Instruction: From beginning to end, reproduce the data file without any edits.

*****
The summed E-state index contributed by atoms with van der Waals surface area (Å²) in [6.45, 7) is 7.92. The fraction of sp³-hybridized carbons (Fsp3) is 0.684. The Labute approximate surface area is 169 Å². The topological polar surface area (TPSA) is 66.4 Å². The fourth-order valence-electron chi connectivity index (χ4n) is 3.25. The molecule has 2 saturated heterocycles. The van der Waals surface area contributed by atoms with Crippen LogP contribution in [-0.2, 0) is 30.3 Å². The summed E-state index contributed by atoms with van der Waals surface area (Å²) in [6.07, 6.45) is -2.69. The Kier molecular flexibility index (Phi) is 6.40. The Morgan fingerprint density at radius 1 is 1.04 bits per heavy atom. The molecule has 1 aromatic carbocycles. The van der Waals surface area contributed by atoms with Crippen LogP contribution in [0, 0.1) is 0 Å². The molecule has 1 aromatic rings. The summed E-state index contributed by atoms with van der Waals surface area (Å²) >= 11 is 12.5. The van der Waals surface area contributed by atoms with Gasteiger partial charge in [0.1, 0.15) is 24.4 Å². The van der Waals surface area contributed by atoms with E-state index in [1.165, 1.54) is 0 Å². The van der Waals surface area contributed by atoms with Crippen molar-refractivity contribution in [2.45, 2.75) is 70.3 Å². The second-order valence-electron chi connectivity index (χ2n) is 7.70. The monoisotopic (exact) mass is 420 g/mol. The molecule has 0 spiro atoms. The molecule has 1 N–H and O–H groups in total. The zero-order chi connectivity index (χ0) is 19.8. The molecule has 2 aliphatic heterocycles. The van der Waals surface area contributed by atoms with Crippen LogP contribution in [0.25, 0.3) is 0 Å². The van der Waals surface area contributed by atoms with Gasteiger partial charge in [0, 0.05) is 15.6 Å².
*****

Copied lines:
The summed E-state index contributed by atoms with van der Waals surface area (Å²) in [6.45, 7) is 7.92. The fraction of sp³-hybridized carbons (Fsp3) is 0.684. The Labute approximate surface area is 169 Å². The topological polar surface area (TPSA) is 66.4 Å². The fourth-order valence-electron chi connectivity index (χ4n) is 3.25. The molecule has 2 saturated heterocycles. The van der Waals surface area contributed by atoms with Crippen LogP contribution in [-0.2, 0) is 30.3 Å². The summed E-state index contributed by atoms with van der Waals surface area (Å²) in [6.07, 6.45) is -2.69. The Kier molecular flexibility index (Phi) is 6.40. The Morgan fingerprint density at radius 1 is 1.04 bits per heavy atom. The molecule has 1 aromatic carbocycles. The van der Waals surface area contributed by atoms with Crippen LogP contribution in [0, 0.1) is 0 Å². The molecule has 1 aromatic rings. The summed E-state index contributed by atoms with van der Waals surface area (Å²) >= 11 is 12.5. The van der Waals surface area contributed by atoms with Gasteiger partial charge in [0.1, 0.15) is 24.4 Å². The van der Waals surface area contributed by atoms with E-state index in [1.165, 1.54) is 0 Å². The van der Waals surface area contributed by atoms with Crippen molar-refractivity contribution in [2.45, 2.75) is 70.3 Å². The second-order valence-electron chi connectivity index (χ2n) is 7.70. The monoisotopic (exact) mass is 420 g/mol. The molecule has 0 spiro atoms. The molecule has 1 N–H and O–H groups in total. The zero-order chi connectivity index (χ0) is 19.8. The molecule has 2 aliphatic heterocycles. The van der Waals surface area contributed by atoms with Crippen LogP contribution in [0.25, 0.3) is 0 Å². The van der Waals surface area contributed by atoms with Gasteiger partial charge in [0, 0.05) is 15.6 Å².